Out: Buying Marijuana. In: Making Moonshine

A worker at New York's Kings County Distillery, which opened in 2010. Before going legit with the operation, co-founder Colin Spoelman (not pictured) learned to make moonshine in his Brooklyn apartment without a permit.

A worker at New York’s Kings County Distillery. Before going legit with the operation, co-founder Colin Spoelman (not pictured) learned to make moonshine in his Brooklyn apartment without a permit. Courtesy of Valery Rizzo

Is it Legal? Of course not…

ALASTAIR BLAND  reports:  Within days after each season premiere and season finale of the Discovery Channel’s reality show “Moonshiners,” they come — a small but perceptible wave of people — to purchase suspiciously large amounts of corn, sugar and hardy strains of fermenting yeast at Austin Homebrew Supply.

“We know what they’re up to,” says Chris Ellison, the manager of the Texas store.

That is, it’s obvious they’re planning to ferment the sugars from grain or fruit juice into alcohol, then distill the resulting mid-strength beverage into high-alcohol hooch.

Making spirits at home with plans to drink it is against federal law. Only with the right permits may a person make ethanol at home, either for use strictly as fuel, or as part of a commercial endeavor — like launching a craft spirits company, of which hundreds have opened nationwide in recent years.

Yet more and more people seem to be making home moonshine, according to sources.

“The interest level is growing rapidly,” says Gary Robinson, owner of Moonshine Still Pro, a supplier in Missouri. Robinson sells stills — which are perfectly legal to own — from roughly three gallons in capacity to about 13. He ships to all states, but the core regions of his business are the traditional southeastern moonshine districts and the West Coast.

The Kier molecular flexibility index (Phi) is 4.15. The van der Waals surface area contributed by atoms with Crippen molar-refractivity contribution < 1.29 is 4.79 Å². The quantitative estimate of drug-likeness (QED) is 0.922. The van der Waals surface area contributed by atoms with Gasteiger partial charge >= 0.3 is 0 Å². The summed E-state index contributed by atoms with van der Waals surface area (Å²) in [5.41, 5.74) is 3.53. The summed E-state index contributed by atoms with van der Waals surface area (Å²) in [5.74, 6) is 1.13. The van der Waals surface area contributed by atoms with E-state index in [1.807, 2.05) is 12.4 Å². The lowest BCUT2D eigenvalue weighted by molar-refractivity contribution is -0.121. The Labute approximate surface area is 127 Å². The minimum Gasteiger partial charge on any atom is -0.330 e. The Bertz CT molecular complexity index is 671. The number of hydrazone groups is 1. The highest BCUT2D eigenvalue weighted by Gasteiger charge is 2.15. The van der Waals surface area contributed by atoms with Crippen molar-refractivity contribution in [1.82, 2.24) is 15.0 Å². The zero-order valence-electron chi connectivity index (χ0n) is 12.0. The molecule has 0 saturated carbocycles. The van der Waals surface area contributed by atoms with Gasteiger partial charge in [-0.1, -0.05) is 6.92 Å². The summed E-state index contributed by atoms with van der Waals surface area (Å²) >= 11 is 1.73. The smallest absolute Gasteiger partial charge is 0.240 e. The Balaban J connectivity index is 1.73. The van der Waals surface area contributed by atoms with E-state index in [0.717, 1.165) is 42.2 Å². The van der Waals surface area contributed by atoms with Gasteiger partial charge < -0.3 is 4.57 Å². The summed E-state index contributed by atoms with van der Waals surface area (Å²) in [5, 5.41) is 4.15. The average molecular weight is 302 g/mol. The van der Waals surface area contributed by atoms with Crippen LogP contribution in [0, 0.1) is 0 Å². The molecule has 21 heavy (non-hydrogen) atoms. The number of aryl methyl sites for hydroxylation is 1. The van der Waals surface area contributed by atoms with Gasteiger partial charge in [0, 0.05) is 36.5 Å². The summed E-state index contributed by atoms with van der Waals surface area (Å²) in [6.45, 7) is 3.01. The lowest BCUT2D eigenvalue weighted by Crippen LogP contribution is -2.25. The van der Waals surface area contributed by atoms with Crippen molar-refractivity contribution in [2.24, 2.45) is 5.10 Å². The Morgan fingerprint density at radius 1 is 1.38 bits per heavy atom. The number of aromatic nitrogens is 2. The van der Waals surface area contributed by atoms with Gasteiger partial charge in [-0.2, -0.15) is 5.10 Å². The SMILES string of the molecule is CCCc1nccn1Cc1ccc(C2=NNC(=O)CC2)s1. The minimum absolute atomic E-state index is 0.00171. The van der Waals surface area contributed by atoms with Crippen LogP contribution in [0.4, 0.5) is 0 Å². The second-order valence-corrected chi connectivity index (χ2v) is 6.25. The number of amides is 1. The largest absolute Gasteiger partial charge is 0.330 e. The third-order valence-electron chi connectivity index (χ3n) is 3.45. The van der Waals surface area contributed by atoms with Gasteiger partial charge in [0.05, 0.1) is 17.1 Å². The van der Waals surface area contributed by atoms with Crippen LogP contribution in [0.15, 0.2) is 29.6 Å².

Mike Haney, owner of Hillbilly Stills in Barlow, Ky., says his sales of ethanol stills have doubled every year for three years since he opened. “Just that someone buys a still doesn’t mean they’re out to break the law,” Haney points out. “A lot of people are making fuel.”

Haney also sells miniature oak barrels — the sort used for aging bourbon and brandy.

“But they might be aging wine in them, or just buying everclear from a supermarket and putting that in the barrel,” he says. “Anyone can buy a barrel.”

Haney reports that the distilling business seems to be booming globally. He recently shipped equipment to start-up distilleries in China and in Sweden.

And interest in distilling is on the rise in Portland, Ore., too, according to Duke Geren, of F.H. Steinbart homebrew supplies shop. Geren says many customers seem to be inspired by Discovery’s popular ongoing television docudrama, now in its third season. Many others, Geren says, are recent immigrants from Eastern Europe wishing to keep alive old traditions of making chacha, rakya, ouzo, vodka, firewater and grappa.

“People have brought me some very interesting stuff to try,” Geren says.

Yet he says he and his colleagues, when they sell a still, must assume that customers are interested in making perfumes, distilled water or some other legal liquid…

Read the rest…

Making Moonshine – NPR – KPCW

3 Comments on “Out: Buying Marijuana. In: Making Moonshine”

  1. […] Pundit from another Planet Is it Legal? Of course not… ALASTAIR BLAND reports: Within days after each season premiere […]

  2. Brittius says:

    Yep… I wear my Moonshiner’s Bonnet, and en-joy some 190-Proof Everclear (95% Alcohol).
    Can’t find any shine liquor anymore like years ago, at least not on Long Island, NY, so Everclear is the drink.
    You know, Clem.., I en-joy a mug of triple espresso, and add about, oh, two ounces of Everclear 190, to it. It’s real good.
    God forbid if I ever lived in the hills. You would have to get me off the floor with a mop and blotter. >Hic!<

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